Plenary speaker Dr. Robert Guldberg (University of Oregon) provided an insightful talk on the preclinical and in vivo models his lab uses to assess vascular and bone growth under different load conditions, with both acute and delayed treatment models. His group has pioneered the integration of implantable wireless sensors to monitor the mechanical environment within the regenerative niche8. Indeed, the new vascular network formation is very sensitive to biomechanical conditions, but the regulatory role of matrix deformations and remodeling during tissue regeneration in vivo needs to be evaluated. He showed how functional loading has a potent time-dependent effect on both mineralization and vascular growth in vivo, with early loading being detrimental whereas delayed loading enhanced outcomes9. Additionally, in a controlled, in vitro model, Dr. Guldberg and his group have demonstrated that allowing the vascular network to develop for 5 days before adding compression plus shear optimized outcomes. Dr. Guldberg’s Regenerative Rehabilitation approach to large bone defect repair nicely demonstrated the clinical relevance of timing and method of stimulation in designing rehabilitation protocols.
Cellular rehabilitation: maximizing stem cell function
This session focused on the role of mechanical stimulation for enhancing stem cell function. In 2006, Dr. Adam Engler (University of California, San Diego) and colleagues first demonstrated that stem cells are highly mechanosensitive and that biophysical characteristics of the extrinsic microenvironment is a potent driver of stem cell lineage specification10. As an extension of this pioneering work, Dr. Engler kicked off the session with an engaging presentation on leveraging biomaterials to better approximate extracellular matrix properties to induce cardiomyocyte phenotypes. This disease-in-a-dish approach allows for induction of pathological cardiomyocytes responses to study, identify, and subsequently interrogate signaling pathways, which may ultimately inform clinical interventions. These interesting results suggest that any culture system should require specific dynamic materials that change as the niche does in vivo. Dr. Fabrisia Ambrosio (University of Pittsburgh) then shared her work on extracellular vesicles and the protein Klotho. Understanding how circulating factors affect the mitochondrial function of muscle stem cells provides insight into how muscle loses its ability to heal with increasing age, which could present an interventional target to restore one’s molecular profile to a more “youthful” stage.
Dr. Robert Grange (Virginia Tech) talked about the pathogenic mechanisms and treatments for Duchenne muscular dystrophy (DMD), with a focus on rescuing dystrophic muscle so patients can better perform and enjoy activities of daily living. His Regenerative Rehabilitation approach was to use gene therapy in combination with endurance exercise in a rodent model—the mdx mouse—to significantly improve the time-to-fatigue during the final treadmill run at the end of the training period. Dr. Grange has previously shown that mdx muscles can functionally adapt to chronic exercise, but exercise alone is not enough to completely overcome the maladaptive response of dystrophic muscle11. The results demonstrated that, although gene therapy alone can improve endurance, muscles in the mdx mouse model treated with gene therapy and combined with exercise are capable of adapting to training and achieving significant gains. Consequently, this Regenerative Rehabilitation therapeutic approach has great clinical potential for development of effective drug and physical therapy treatments of DMD.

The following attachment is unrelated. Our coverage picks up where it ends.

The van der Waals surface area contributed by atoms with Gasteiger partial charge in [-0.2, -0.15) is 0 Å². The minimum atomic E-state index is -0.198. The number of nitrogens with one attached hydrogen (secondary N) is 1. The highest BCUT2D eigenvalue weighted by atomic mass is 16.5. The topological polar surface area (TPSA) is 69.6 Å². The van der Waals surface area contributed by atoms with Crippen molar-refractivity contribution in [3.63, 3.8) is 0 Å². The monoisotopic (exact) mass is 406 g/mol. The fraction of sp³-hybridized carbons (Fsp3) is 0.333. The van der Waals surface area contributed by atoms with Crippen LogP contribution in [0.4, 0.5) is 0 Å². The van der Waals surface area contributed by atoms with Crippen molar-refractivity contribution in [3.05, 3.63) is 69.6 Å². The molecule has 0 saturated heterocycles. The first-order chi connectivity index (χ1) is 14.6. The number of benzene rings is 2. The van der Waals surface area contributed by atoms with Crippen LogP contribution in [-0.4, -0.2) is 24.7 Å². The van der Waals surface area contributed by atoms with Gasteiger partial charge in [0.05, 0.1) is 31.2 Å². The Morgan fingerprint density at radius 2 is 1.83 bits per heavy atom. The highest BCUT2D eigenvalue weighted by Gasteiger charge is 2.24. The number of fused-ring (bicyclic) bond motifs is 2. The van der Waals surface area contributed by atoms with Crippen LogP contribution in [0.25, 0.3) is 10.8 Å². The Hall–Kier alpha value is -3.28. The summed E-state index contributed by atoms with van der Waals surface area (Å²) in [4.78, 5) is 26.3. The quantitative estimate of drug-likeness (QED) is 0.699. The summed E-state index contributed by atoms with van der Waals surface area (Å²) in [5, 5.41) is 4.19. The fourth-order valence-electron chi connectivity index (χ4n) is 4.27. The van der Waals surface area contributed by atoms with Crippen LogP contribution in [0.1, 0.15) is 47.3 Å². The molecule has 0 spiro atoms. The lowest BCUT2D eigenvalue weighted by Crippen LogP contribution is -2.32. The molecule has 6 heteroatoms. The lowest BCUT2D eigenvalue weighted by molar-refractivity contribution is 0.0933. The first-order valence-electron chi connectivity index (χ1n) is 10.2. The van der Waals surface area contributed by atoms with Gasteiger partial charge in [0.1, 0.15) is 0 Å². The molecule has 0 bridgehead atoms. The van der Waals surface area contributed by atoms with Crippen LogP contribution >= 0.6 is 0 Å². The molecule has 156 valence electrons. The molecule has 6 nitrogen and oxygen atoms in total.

Celebrating 5 years of AR3T: launching new lines in Regenerative Rehabilitation research
Co-director Dr. Thomas Rando (Stanford University) shared an overview of the Alliance for Regenerative Rehabilitation Research & Training (AR3T), an NIH-funded resource network established in 2015. The mission of AR3T is to support the expansion of scientific knowledge, expertise, and methodologies across the fields of regenerative medicine, biophysics and rehabilitation. To fully realize this goal, AR3T promotes education, training, research support, and funding opportunities (www.ar3t.pitt.edu). Dr. Rando reiterated AR3T’s support of the Symposium and described the broad range of opportunities that are available through AR3T to help researchers develop and succeed with innovative lines of Regenerative Rehabilitation research. The opportunities include short-term sabbaticals to AR3T sites, consultations with subject matter experts, pilot funding, technology development grants, paired mentoring experiences, and access to diverse educational courses.
To further highlight the effectiveness of this P2C grant-funded center, past grant awardees Drs. Spencer Szczesny (Pennsylvania State University), Dr. Sunil Gandhi (University of California, Irvine), and Dr. Gunes Uzer (Boise State University) were selected to present on their AR3T-funded research findings. In line with the Symposium’s objective of promoting Regenerative Rehabilitation by junior investigators, Dr. Szczesny shared his research on the interplay between tendon multiscale mechanics and mechanobiology in the context of tissue remodeling. Dr. Szczesny’s multidisciplinary research involves the use of multiscale mechanical testing, cell and tissue culture, and biomaterial fabrication. The goal of this work is to build a computational model of growth and remodeling that will allow for prediction of loading protocols that lead to degeneration versus regenerative repair.
Dr. Gandhi discussed his progress in the development of a method for live imaging of somatosensory fibers in cervical spinal cord that can help to determine whether effective human neural stem cell engraftment enhances robotic-assisted therapy after spinal cord injury, thus improving recovery. Dr. Uzer showed a 3D printable, repeatable, adaptable and easy-to-use model of bone marrow that will be useful for studying cell responses in specific mechanical environments.